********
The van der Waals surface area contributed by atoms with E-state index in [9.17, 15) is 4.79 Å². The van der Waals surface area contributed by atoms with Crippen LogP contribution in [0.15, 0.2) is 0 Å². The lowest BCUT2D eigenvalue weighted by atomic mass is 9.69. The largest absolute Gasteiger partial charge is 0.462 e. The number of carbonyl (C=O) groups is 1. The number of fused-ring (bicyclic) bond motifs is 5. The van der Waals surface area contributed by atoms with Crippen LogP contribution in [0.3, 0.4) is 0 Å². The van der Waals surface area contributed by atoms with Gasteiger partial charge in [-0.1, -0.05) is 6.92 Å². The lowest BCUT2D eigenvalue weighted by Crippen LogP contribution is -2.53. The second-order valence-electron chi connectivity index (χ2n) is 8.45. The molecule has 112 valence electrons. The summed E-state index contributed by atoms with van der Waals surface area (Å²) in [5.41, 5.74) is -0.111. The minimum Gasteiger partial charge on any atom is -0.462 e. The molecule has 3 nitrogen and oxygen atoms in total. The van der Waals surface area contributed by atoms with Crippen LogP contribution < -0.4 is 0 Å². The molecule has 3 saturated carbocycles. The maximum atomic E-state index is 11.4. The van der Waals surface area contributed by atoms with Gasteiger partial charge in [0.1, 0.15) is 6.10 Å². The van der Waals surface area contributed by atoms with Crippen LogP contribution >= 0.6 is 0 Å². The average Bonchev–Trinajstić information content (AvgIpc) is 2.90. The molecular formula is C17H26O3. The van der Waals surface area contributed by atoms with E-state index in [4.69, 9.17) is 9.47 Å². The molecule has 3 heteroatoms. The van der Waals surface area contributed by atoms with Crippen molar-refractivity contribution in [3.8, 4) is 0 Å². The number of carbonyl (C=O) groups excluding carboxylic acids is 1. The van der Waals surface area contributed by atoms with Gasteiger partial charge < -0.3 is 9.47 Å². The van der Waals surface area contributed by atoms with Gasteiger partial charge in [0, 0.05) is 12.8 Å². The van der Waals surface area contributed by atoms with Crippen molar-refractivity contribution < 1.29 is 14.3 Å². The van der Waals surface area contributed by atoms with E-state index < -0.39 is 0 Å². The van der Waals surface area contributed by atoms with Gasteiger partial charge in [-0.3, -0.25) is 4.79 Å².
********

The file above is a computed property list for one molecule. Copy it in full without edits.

The van der Waals surface area contributed by atoms with E-state index in [9.17, 15) is 4.79 Å². The van der Waals surface area contributed by atoms with Crippen LogP contribution in [0.15, 0.2) is 0 Å². The lowest BCUT2D eigenvalue weighted by atomic mass is 9.69. The largest absolute Gasteiger partial charge is 0.462 e. The number of carbonyl (C=O) groups is 1. The number of fused-ring (bicyclic) bond motifs is 5. The van der Waals surface area contributed by atoms with Crippen LogP contribution in [0.3, 0.4) is 0 Å². The van der Waals surface area contributed by atoms with Gasteiger partial charge in [-0.1, -0.05) is 6.92 Å². The lowest BCUT2D eigenvalue weighted by Crippen LogP contribution is -2.53. The second-order valence-electron chi connectivity index (χ2n) is 8.45. The molecule has 112 valence electrons. The summed E-state index contributed by atoms with van der Waals surface area (Å²) in [5.41, 5.74) is -0.111. The minimum Gasteiger partial charge on any atom is -0.462 e. The molecule has 3 nitrogen and oxygen atoms in total. The van der Waals surface area contributed by atoms with Crippen LogP contribution < -0.4 is 0 Å². The molecule has 3 saturated carbocycles. The maximum atomic E-state index is 11.4. The van der Waals surface area contributed by atoms with Gasteiger partial charge in [0.1, 0.15) is 6.10 Å². The van der Waals surface area contributed by atoms with Crippen LogP contribution >= 0.6 is 0 Å². The average Bonchev–Trinajstić information content (AvgIpc) is 2.90. The molecular formula is C17H26O3. The van der Waals surface area contributed by atoms with E-state index in [4.69, 9.17) is 9.47 Å². The molecule has 3 heteroatoms. The van der Waals surface area contributed by atoms with Crippen molar-refractivity contribution in [3.8, 4) is 0 Å². The number of carbonyl (C=O) groups excluding carboxylic acids is 1. The van der Waals surface area contributed by atoms with Gasteiger partial charge < -0.3 is 9.47 Å². The van der Waals surface area contributed by atoms with Gasteiger partial charge in [0, 0.05) is 12.8 Å². The van der Waals surface area contributed by atoms with Crippen molar-refractivity contribution < 1.29 is 14.3 Å². The van der Waals surface area contributed by atoms with E-state index < -0.39 is 0 Å². The van der Waals surface area contributed by atoms with Gasteiger partial charge in [-0.3, -0.25) is 4.79 Å².